16. I am also taking my first AS flight on Sunday to SEA. Mind you it’s just PDX-SEA on a Q400 for Ramp Agent training for QX at PDX and back on a mainline AS flight back the next Friday. My only flying since the Pandemic has been only United and Boutique Air. Will be interesting to see how another airline like Alaska has been doing things since this COVID mess started.

  17. The WN emails are still going out as notice for the non-blocked middle seats. I’m surprised how many people still think it is being blocked nearly 3 months after it stopped. As for the cleaning, the extra cleaning is for Customer touch points etc. The crumbs on the floor will not be addressed until overnight cleaning as normal.

  18. You would be shocked at the cleanliness of the airplane after people deplane. They are terrible. People throw and discard everything on the floor or in the seat backs. People with children are the worst, IMHO, because they don’t cleanup after them and crush everything into the carpet as they try to satisfy the kids needs. But I digress. I love the wipes from the FA’s as it allows me and other passenger to clean in and around ourselves. I feel that the airplanes are more clean now than ever due to the passengers.

  19. Your WN flight was 99% full?? Wow! I hope they are successful with all these flights at LGB!

    My initial thought was WN wanted to do HNL from LGB, but HA beat them to the punch! Everyone thought I was crazy when I said WN would fly LGB to Hawaii from the LA Area. Here’s my next prediction….DL to Hawaii from LGB. It’s not so crazy. Remember, they still have lots of loyal Western customers from the 80’s. I wouldn’t be surprised to see DL enter the LGB Hawaii market with the slots they didn’t give back.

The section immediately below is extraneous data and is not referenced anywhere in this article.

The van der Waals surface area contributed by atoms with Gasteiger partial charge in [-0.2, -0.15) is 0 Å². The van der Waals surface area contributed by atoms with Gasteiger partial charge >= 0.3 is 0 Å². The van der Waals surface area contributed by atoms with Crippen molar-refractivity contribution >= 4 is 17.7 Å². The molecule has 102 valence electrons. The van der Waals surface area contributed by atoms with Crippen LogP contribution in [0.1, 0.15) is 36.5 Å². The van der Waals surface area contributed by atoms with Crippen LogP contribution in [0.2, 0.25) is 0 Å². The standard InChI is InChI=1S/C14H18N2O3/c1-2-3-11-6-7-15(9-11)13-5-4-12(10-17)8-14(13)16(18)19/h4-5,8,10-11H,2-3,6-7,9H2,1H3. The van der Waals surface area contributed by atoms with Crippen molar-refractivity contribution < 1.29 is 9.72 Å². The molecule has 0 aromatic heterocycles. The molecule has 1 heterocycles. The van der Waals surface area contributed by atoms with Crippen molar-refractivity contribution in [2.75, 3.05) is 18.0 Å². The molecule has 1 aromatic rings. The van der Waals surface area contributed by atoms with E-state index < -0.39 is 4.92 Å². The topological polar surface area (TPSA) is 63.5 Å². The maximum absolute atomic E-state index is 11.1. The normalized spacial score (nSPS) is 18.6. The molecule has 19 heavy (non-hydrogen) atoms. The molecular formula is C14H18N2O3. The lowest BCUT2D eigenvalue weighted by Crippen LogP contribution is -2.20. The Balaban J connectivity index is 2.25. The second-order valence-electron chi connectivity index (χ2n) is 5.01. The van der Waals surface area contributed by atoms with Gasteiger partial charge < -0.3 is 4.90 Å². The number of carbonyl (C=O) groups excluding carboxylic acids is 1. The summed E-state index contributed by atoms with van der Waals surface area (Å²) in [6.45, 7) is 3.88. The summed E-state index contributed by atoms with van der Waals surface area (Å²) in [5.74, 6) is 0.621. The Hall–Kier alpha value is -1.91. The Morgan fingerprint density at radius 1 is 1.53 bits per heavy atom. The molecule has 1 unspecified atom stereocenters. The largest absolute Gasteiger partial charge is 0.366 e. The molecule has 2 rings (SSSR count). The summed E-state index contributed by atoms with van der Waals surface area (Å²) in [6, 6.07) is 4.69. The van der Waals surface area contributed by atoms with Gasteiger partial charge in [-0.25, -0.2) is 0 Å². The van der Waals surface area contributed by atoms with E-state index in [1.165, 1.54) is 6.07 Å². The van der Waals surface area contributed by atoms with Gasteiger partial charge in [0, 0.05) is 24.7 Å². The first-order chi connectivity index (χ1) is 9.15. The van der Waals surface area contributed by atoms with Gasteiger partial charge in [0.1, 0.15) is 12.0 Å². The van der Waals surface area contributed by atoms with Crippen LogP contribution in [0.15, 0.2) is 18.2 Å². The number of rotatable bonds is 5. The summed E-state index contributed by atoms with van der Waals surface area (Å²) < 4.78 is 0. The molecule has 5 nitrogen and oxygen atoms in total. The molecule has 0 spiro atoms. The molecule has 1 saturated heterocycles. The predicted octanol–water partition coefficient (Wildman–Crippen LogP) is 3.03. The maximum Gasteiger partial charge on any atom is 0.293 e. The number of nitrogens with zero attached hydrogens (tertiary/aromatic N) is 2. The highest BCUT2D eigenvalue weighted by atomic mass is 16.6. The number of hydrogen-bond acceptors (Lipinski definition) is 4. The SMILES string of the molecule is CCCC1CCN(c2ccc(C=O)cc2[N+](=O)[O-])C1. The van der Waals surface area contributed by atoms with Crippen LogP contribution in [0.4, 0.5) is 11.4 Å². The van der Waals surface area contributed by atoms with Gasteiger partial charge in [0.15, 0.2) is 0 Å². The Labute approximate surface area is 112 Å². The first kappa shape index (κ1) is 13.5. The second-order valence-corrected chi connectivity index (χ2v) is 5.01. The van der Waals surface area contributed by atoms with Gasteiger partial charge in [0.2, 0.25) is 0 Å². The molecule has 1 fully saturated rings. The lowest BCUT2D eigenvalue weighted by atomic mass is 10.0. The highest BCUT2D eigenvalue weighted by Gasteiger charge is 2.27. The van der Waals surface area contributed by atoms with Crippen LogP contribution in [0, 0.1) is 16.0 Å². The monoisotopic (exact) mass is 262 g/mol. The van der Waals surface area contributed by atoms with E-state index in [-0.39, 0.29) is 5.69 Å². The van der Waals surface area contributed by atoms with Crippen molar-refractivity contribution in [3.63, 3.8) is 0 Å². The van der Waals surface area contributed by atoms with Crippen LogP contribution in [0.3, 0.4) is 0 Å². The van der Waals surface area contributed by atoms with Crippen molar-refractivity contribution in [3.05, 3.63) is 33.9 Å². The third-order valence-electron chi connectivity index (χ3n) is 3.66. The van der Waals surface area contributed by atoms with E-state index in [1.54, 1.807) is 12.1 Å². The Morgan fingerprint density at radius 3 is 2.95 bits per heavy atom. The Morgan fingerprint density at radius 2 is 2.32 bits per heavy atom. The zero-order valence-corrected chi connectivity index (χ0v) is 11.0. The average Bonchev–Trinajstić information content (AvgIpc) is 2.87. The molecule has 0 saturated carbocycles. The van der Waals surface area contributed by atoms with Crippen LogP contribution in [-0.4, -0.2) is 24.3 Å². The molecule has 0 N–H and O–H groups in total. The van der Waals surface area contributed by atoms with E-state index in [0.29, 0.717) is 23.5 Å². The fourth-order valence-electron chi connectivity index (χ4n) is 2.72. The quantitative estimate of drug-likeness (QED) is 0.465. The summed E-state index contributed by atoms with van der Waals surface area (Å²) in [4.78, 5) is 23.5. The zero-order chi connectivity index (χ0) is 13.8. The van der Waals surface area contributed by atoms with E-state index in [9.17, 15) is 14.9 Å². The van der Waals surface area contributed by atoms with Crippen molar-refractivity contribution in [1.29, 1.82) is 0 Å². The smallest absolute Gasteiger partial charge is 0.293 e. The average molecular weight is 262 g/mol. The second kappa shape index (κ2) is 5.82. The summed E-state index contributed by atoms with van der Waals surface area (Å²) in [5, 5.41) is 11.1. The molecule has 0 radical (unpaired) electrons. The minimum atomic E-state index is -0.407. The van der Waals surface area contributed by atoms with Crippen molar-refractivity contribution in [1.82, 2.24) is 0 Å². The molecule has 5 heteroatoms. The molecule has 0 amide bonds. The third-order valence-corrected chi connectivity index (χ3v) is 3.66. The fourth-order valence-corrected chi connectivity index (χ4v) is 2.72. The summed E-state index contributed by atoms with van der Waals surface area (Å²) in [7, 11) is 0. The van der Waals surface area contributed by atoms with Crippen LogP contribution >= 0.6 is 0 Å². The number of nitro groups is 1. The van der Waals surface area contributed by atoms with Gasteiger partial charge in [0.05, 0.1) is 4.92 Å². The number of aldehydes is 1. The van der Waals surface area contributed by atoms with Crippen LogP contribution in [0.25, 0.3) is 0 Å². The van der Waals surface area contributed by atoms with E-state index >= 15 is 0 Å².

20. The American Airlines plane was cleaner because airlines typically clean planes thoroughly overnight and that flight was probably the aircraft’s first of the day. By the time the author boarded the Southwest flight that evening the plane may have had 6 to 10 flights that day. A true comparison of cleanliness would have been between between round trips, morning and evening, on each airline. That way the cleanliness of both airlines could have been evaluated correctly and airport experiences between a small quiet commuter airport and very large and incredibly busy metropolitan airport be compared more accurately. The comparisons in the article were of apples and watermelons.